Tuesday, March 10, 2009

Wayne's story: The view from the other side of the desk

The moment is always awful, Wayne Harrison says. You sit in an office with a good employee, a soon-to-be victim of a job cut. You say you're sorry. You try to offer hope.

Harrison has done it hundreds of times, with hundreds of good employees - good people - each with a similar question: Why me?

One day, he understood.

We've been bringing you stories from around Charlotte, voices that speak to the struggles and successes you'll find throughout our city. Tell us yours, too.

Here's Wayne's story, as told to The Squeeze:

In the mid-1980s, I was working for AT&T. That was during a time we really hadn't begun to hear the words downsizing, re-engineering, rightsizing - all the buzzwords that we've come to learn mean jobs are going away.

I was stationed in Washington, D.C. - area vice president for federal systems, which meant I was in charge of an organization of about 600 people. AT&T began to say, "We need to whittle down our staff." The first round came, and I was given a number of people to just go - an arbitrary number, somebody somewhere had calculated how many dollars that would save. It had no relationship to who, it was just a number. I was given the number and told, "You pick the people."

The first time I did it, it was like 50 people. I did what I was told to do and agonized over every single one of them. I made the decision that no matter who they were, no matter how many managers were between me and them, that I sat with them during that awful moment when you have to say, "I'm sorry, but you're job has been eliminated, and I'm going to have to ask you to leave."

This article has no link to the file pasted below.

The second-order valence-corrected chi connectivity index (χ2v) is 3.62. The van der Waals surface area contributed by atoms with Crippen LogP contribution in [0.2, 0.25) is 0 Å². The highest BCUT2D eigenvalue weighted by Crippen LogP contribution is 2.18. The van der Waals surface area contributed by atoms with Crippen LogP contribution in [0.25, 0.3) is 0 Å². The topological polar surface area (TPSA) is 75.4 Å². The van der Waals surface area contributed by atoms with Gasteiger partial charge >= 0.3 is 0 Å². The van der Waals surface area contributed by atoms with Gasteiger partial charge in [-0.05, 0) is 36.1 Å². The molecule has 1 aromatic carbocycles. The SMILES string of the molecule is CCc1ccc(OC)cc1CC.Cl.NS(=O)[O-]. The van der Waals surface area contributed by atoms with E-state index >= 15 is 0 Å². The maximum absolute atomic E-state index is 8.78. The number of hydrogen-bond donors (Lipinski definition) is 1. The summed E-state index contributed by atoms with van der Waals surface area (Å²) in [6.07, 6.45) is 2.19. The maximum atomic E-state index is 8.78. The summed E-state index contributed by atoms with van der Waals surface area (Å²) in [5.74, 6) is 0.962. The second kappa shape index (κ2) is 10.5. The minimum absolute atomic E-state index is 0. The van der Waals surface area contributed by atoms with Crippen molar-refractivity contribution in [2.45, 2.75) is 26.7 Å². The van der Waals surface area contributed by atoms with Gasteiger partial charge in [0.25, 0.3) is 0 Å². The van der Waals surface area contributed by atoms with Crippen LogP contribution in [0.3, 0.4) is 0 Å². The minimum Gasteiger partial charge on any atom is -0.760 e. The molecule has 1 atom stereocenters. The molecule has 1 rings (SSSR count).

And every single one of them wanted to know "But why me?" And there really isn't necessarily an answer. I can give you the financial answer, but eventually it just comes down to someone has to go. There really isn't a good explanation. You can make things up, but people can see right through that.

I noticed other divisions were going through the same thing. It was repeating itself. My supervisors came back again - by then it was 1985 - and I was tasked with eliminating 200 jobs, almost a third of the division. It was composed of good performers, people with long-term service, good skills, quality people that you would build any organization around.

I made the decision to give them 199 names. My supervisor said, "We need 200 names." I told him, "I want to be No. 200." I truly believed that this was the beginning, and it would continue and grow and spread. It was not an easy decision when you're in your late 30s and you have chauffeured cars and private airplanes at your disposal. And yet, I was totally unfulfilled as a person - and wanting my children to understand that not everyone lives this way.

I moved to Florida and bought a house that was considerably smaller, put my kids in the public school system. I did not have a job and did not have a plan. I went back in the corporate world with a company headquartered in Chicago. I would leave on Monday and fly to Chicago and would return back to my office on Friday.

In that time frame, divisions were shrinking, and once again, I had to start letting people go. Sometimes it would be one at a time, sometimes it would be 10 or 15. One day, I got a call that said come to Chicago, just like i did every Tuesday morning, for a standard meeting. I got to Chicago, walked in. There was a man I had never seen before, sitting at a table.